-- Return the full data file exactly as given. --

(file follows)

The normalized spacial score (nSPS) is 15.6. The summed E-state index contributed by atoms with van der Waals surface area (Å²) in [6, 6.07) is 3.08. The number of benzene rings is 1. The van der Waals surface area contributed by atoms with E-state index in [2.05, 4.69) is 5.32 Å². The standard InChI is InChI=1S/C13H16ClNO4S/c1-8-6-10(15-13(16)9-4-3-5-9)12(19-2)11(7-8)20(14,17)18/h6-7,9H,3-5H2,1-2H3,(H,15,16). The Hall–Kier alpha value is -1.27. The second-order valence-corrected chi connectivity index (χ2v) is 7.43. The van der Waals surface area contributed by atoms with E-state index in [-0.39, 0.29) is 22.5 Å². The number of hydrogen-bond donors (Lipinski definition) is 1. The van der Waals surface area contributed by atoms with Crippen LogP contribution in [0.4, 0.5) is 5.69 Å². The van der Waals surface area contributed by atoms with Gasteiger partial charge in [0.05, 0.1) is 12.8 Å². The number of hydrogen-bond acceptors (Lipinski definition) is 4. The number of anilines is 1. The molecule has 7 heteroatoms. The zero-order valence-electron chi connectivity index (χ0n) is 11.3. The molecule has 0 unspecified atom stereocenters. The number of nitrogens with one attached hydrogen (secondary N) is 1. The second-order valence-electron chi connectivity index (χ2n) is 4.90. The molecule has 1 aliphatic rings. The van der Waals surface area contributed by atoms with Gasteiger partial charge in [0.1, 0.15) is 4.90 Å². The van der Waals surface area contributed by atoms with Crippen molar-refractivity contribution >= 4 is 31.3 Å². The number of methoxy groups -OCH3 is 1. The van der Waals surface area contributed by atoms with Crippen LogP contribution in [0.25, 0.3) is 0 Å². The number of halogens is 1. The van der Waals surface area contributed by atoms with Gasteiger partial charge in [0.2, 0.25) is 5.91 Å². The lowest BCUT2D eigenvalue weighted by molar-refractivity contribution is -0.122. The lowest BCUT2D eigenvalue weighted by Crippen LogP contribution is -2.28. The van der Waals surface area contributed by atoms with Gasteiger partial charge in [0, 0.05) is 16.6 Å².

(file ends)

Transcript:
The normalized spacial score (nSPS) is 15.6. The summed E-state index contributed by atoms with van der Waals surface area (Å²) in [6, 6.07) is 3.08. The number of benzene rings is 1. The van der Waals surface area contributed by atoms with E-state index in [2.05, 4.69) is 5.32 Å². The standard InChI is InChI=1S/C13H16ClNO4S/c1-8-6-10(15-13(16)9-4-3-5-9)12(19-2)11(7-8)20(14,17)18/h6-7,9H,3-5H2,1-2H3,(H,15,16). The Hall–Kier alpha value is -1.27. The second-order valence-corrected chi connectivity index (χ2v) is 7.43. The van der Waals surface area contributed by atoms with E-state index in [-0.39, 0.29) is 22.5 Å². The number of hydrogen-bond donors (Lipinski definition) is 1. The van der Waals surface area contributed by atoms with Crippen LogP contribution in [0.4, 0.5) is 5.69 Å². The van der Waals surface area contributed by atoms with Gasteiger partial charge in [0.05, 0.1) is 12.8 Å². The number of hydrogen-bond acceptors (Lipinski definition) is 4. The number of anilines is 1. The molecule has 7 heteroatoms. The zero-order valence-electron chi connectivity index (χ0n) is 11.3. The molecule has 0 unspecified atom stereocenters. The number of nitrogens with one attached hydrogen (secondary N) is 1. The second-order valence-electron chi connectivity index (χ2n) is 4.90. The molecule has 1 aliphatic rings. The van der Waals surface area contributed by atoms with Gasteiger partial charge in [0.1, 0.15) is 4.90 Å². The van der Waals surface area contributed by atoms with Crippen molar-refractivity contribution >= 4 is 31.3 Å². The number of methoxy groups -OCH3 is 1. The van der Waals surface area contributed by atoms with Crippen LogP contribution in [0.25, 0.3) is 0 Å². The number of halogens is 1. The van der Waals surface area contributed by atoms with Gasteiger partial charge in [0.2, 0.25) is 5.91 Å². The lowest BCUT2D eigenvalue weighted by molar-refractivity contribution is -0.122. The lowest BCUT2D eigenvalue weighted by Crippen LogP contribution is -2.28. The van der Waals surface area contributed by atoms with Gasteiger partial charge in [0, 0.05) is 16.6 Å².